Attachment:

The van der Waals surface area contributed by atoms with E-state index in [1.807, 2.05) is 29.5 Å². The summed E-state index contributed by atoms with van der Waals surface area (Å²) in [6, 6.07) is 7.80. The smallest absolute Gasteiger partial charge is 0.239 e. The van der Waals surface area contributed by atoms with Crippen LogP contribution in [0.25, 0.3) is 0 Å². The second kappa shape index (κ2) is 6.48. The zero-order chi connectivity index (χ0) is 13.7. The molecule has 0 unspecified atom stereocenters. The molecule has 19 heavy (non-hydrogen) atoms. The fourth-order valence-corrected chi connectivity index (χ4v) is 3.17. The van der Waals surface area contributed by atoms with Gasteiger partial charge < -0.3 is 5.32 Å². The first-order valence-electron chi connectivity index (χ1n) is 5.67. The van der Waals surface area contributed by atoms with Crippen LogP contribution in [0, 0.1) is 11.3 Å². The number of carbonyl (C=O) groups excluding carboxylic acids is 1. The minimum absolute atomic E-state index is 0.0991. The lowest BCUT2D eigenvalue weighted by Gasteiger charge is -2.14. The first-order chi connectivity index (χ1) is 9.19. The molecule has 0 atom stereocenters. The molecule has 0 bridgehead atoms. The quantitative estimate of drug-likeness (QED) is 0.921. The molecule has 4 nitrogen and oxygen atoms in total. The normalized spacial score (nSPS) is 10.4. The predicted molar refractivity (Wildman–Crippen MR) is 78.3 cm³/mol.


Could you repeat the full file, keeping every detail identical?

The van der Waals surface area contributed by atoms with E-state index in [1.807, 2.05) is 29.5 Å². The summed E-state index contributed by atoms with van der Waals surface area (Å²) in [6, 6.07) is 7.80. The smallest absolute Gasteiger partial charge is 0.239 e. The van der Waals surface area contributed by atoms with Crippen LogP contribution in [0.25, 0.3) is 0 Å². The second kappa shape index (κ2) is 6.48. The zero-order chi connectivity index (χ0) is 13.7. The molecule has 0 unspecified atom stereocenters. The molecule has 19 heavy (non-hydrogen) atoms. The fourth-order valence-corrected chi connectivity index (χ4v) is 3.17. The van der Waals surface area contributed by atoms with Gasteiger partial charge < -0.3 is 5.32 Å². The first-order valence-electron chi connectivity index (χ1n) is 5.67. The van der Waals surface area contributed by atoms with Crippen LogP contribution in [0, 0.1) is 11.3 Å². The number of carbonyl (C=O) groups excluding carboxylic acids is 1. The minimum absolute atomic E-state index is 0.0991. The lowest BCUT2D eigenvalue weighted by Gasteiger charge is -2.14. The first-order chi connectivity index (χ1) is 9.19. The molecule has 0 atom stereocenters. The molecule has 0 bridgehead atoms. The quantitative estimate of drug-likeness (QED) is 0.921. The molecule has 4 nitrogen and oxygen atoms in total. The normalized spacial score (nSPS) is 10.4. The predicted molar refractivity (Wildman–Crippen MR) is 78.3 cm³/mol.